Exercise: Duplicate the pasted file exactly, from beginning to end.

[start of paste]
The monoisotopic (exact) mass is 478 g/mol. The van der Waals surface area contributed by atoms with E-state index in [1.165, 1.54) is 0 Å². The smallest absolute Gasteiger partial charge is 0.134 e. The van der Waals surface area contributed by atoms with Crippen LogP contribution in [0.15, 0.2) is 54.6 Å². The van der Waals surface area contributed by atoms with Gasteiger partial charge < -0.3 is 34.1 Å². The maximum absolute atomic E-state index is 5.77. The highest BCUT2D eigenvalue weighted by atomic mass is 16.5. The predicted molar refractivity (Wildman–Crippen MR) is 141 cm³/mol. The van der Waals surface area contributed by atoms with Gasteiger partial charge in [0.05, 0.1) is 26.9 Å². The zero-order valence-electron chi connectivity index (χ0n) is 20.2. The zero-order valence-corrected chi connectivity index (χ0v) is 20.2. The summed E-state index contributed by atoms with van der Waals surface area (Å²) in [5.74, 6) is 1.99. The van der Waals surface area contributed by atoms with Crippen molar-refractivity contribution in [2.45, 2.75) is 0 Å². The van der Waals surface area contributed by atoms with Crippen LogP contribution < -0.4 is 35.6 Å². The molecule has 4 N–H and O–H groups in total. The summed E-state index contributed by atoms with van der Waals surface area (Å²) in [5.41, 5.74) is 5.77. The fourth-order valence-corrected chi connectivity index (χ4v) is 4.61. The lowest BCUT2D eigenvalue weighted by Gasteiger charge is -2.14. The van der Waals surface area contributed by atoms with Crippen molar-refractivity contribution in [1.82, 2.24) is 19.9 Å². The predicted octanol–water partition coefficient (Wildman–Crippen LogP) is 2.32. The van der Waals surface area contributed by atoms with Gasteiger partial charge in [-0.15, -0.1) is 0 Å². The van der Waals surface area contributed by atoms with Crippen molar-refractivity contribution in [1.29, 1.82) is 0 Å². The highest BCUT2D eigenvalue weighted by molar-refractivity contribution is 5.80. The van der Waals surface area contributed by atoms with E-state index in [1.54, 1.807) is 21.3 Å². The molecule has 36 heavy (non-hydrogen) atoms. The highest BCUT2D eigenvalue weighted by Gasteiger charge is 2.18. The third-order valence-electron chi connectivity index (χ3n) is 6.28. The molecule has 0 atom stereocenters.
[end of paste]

The monoisotopic (exact) mass is 478 g/mol. The van der Waals surface area contributed by atoms with E-state index in [1.165, 1.54) is 0 Å². The smallest absolute Gasteiger partial charge is 0.134 e. The van der Waals surface area contributed by atoms with Crippen LogP contribution in [0.15, 0.2) is 54.6 Å². The van der Waals surface area contributed by atoms with Gasteiger partial charge < -0.3 is 34.1 Å². The maximum absolute atomic E-state index is 5.77. The highest BCUT2D eigenvalue weighted by atomic mass is 16.5. The predicted molar refractivity (Wildman–Crippen MR) is 141 cm³/mol. The van der Waals surface area contributed by atoms with Gasteiger partial charge in [0.05, 0.1) is 26.9 Å². The zero-order valence-electron chi connectivity index (χ0n) is 20.2. The zero-order valence-corrected chi connectivity index (χ0v) is 20.2. The summed E-state index contributed by atoms with van der Waals surface area (Å²) in [5.74, 6) is 1.99. The van der Waals surface area contributed by atoms with Crippen molar-refractivity contribution in [2.45, 2.75) is 0 Å². The van der Waals surface area contributed by atoms with Crippen LogP contribution < -0.4 is 35.6 Å². The molecule has 4 N–H and O–H groups in total. The summed E-state index contributed by atoms with van der Waals surface area (Å²) in [5.41, 5.74) is 5.77. The fourth-order valence-corrected chi connectivity index (χ4v) is 4.61. The lowest BCUT2D eigenvalue weighted by Gasteiger charge is -2.14. The van der Waals surface area contributed by atoms with Crippen molar-refractivity contribution in [1.82, 2.24) is 19.9 Å². The predicted octanol–water partition coefficient (Wildman–Crippen LogP) is 2.32. The van der Waals surface area contributed by atoms with Gasteiger partial charge in [-0.15, -0.1) is 0 Å². The van der Waals surface area contributed by atoms with Crippen molar-refractivity contribution in [1.29, 1.82) is 0 Å². The highest BCUT2D eigenvalue weighted by molar-refractivity contribution is 5.80. The van der Waals surface area contributed by atoms with E-state index in [1.54, 1.807) is 21.3 Å². The molecule has 36 heavy (non-hydrogen) atoms. The highest BCUT2D eigenvalue weighted by Gasteiger charge is 2.18. The third-order valence-electron chi connectivity index (χ3n) is 6.28. The molecule has 0 atom stereocenters.